In today’s world, owning the newest model or collecting designer items is something sought after by many. However, it’s essential to realize that many possessions we hold near and dear may not be worth much in the modern market. While this isn’t always the case, as many vintage items have substantial worth, some objects hold only sentimental value. Understanding how to include family heirlooms in your estate plan is vital. Keep reading to learn more about what these objects are and how to protect them with the help of Pennsylvania estate planning attorneys.
What are traditional family heirlooms?
While family heirlooms can contain items worth great value, they are often objects intended to be passed down from generation to generation.
Most commonly, jewelry is the first item that comes to mind when thinking about family heirlooms. Whether it’s an engagement ring passed down through the family or a pair of pearl earrings, it’s not rare to hear someone talk about how their accessory belonged to their great-great-grandparent.
It’s also common for furniture to be passed down from family to family. This often includes clocks, chests, armoires, and even dining tables. Again, though vintage, these items may not be worth much monetarily, but they keep generations of family members connected via sentimental value.
Finally, you may discover you’ve been entrusted with a family recipe. Though not a traditional heirloom, this is a wonderful thing to have. This is another example of something that does not hold any monetary value but is still priceless.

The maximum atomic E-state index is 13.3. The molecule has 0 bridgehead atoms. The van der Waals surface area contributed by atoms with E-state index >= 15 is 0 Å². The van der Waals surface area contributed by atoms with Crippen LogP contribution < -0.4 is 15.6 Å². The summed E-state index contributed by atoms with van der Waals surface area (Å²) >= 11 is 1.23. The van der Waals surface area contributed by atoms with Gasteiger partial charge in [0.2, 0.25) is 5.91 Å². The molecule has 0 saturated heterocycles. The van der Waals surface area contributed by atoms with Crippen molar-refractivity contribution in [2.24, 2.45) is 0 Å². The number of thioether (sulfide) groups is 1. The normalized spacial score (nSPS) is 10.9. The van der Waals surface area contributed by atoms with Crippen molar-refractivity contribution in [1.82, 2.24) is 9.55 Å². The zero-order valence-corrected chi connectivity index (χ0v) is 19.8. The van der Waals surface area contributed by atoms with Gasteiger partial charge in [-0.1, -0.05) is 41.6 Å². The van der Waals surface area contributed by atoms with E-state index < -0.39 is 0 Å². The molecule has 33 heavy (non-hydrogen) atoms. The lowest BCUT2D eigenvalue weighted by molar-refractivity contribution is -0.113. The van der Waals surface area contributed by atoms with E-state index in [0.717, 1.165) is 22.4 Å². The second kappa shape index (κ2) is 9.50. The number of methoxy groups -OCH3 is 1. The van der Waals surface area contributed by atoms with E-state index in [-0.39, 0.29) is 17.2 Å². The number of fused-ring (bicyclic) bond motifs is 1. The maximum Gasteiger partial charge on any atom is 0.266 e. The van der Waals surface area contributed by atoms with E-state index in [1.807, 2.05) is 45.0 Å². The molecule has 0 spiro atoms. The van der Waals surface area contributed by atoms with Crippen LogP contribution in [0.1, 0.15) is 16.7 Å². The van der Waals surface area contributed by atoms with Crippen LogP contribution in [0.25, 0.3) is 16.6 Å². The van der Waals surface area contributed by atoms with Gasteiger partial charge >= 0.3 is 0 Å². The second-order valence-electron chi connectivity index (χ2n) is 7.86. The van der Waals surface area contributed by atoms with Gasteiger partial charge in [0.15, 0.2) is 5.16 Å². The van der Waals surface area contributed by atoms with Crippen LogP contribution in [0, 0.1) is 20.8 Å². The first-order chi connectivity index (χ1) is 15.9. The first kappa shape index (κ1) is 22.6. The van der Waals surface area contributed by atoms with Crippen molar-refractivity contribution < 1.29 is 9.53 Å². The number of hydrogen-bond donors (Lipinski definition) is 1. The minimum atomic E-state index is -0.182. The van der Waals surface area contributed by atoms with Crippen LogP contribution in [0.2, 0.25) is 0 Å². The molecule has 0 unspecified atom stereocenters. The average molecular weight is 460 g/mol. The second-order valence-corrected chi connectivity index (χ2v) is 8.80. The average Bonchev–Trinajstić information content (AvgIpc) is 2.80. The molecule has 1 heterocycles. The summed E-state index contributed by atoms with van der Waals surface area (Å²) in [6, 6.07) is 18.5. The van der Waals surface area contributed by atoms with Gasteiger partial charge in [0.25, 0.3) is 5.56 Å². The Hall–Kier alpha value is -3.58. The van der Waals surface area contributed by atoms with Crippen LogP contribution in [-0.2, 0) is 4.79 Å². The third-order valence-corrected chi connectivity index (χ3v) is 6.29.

How can I protect them in my estate plan?
If you possess any of the aforementioned items, passing them down is something you likely want to ensure is done according to your wishes. After all, the generations before trusted you with these items, so it’s vital to do what you can to protect them.
The most important thing to do is decide which beneficiary you would like to have which heirloom. This will help ensure you have a clear idea of what to pass down to each person when writing your will. You’ll also want to choose someone you trust to serve as the executor of your estate, as this ensures the assets you left are distributed according to your wishes.
It may also be in your best interest to include a no-contest clause. This prevents family members from contesting a will if one family member believes they should’ve received an heirloom by removing any family member who contests the terms of your wishes from receiving an inheritance.
When you’re ready to start the estate planning process, Friedman Schuman can help. Our dedicated legal team understands how complex this issue can be, so we will do everything possible to ensure your wishes are noted to help you achieve peace of mind. Contact us today to learn more.